Date: December 2004
Creator: Fernandez, Mary Elizabeth Poteet

The Great Debate continued: Does daily writing in kindergarten lead to invented spelling and reading?

Description: Many children in the United States cannot read on level by fourth grade. Traditionally, teachers have delayed reading instruction until first grade. However, involving children sooner in literary activities may provide skills needed to enable them to read on grade level. The purpose for this study was to determine the extent to which daily writing in kindergarten influences the development of invented spelling and learning to read. Five teachers modeled writing with 78 kindergarten children who wrote every day or almost every day for 20 weeks. There were 51 children in an experimental group, and 27 in a control group who were given a pretest and a posttest using the Observation Study (Clay, 1993). Results from a mixed model ANOVA indicated a significant difference between the control group and the experimental group on the Dictation Task F (1, 76) = 11.76, P≤ .001 and the Writing Test F (1, 76) = 4.33, P≤ .01. Results from a z-Test of dependent proportions indicated there were significant differences in the reading levels of the control group from the pretest to the posttest (z = 7.51, P ≥ .05) because (z = 7.51, Zcv = 1.96). The experimental group results from pretest to posttest were also statistically significant (z = 6.48, P ≥ .05) because (z = 6.48, Zcv = 1.96). At the end of kindergarten 82.35% of the experimental group was reading, while only 48.15% of the control group was reading. This research indicates that if kindergarten children are encouraged to write daily and use invented spelling there is a greater possibility they will enter first grade reading.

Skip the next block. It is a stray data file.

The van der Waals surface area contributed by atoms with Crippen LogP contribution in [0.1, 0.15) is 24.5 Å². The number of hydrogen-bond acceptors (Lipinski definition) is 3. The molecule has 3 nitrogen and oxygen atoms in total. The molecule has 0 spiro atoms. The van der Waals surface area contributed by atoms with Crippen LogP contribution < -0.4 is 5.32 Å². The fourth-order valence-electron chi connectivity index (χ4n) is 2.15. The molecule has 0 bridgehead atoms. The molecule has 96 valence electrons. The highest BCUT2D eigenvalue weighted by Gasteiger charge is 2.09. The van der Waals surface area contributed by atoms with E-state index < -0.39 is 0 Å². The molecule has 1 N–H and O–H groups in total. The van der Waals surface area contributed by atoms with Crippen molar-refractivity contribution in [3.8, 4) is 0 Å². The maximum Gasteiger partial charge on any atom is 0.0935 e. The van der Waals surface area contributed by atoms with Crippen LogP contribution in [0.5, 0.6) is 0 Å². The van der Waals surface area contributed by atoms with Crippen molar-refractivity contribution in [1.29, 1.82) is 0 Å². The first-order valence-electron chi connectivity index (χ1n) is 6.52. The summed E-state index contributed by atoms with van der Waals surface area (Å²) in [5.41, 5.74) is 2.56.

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Date: May 2003
Creator: Pierce, Laura Boehl

An Analysis of EC-4 Pre-Service Teacher Perceptions of Knowledge and Use of Classroom Discipline Techniques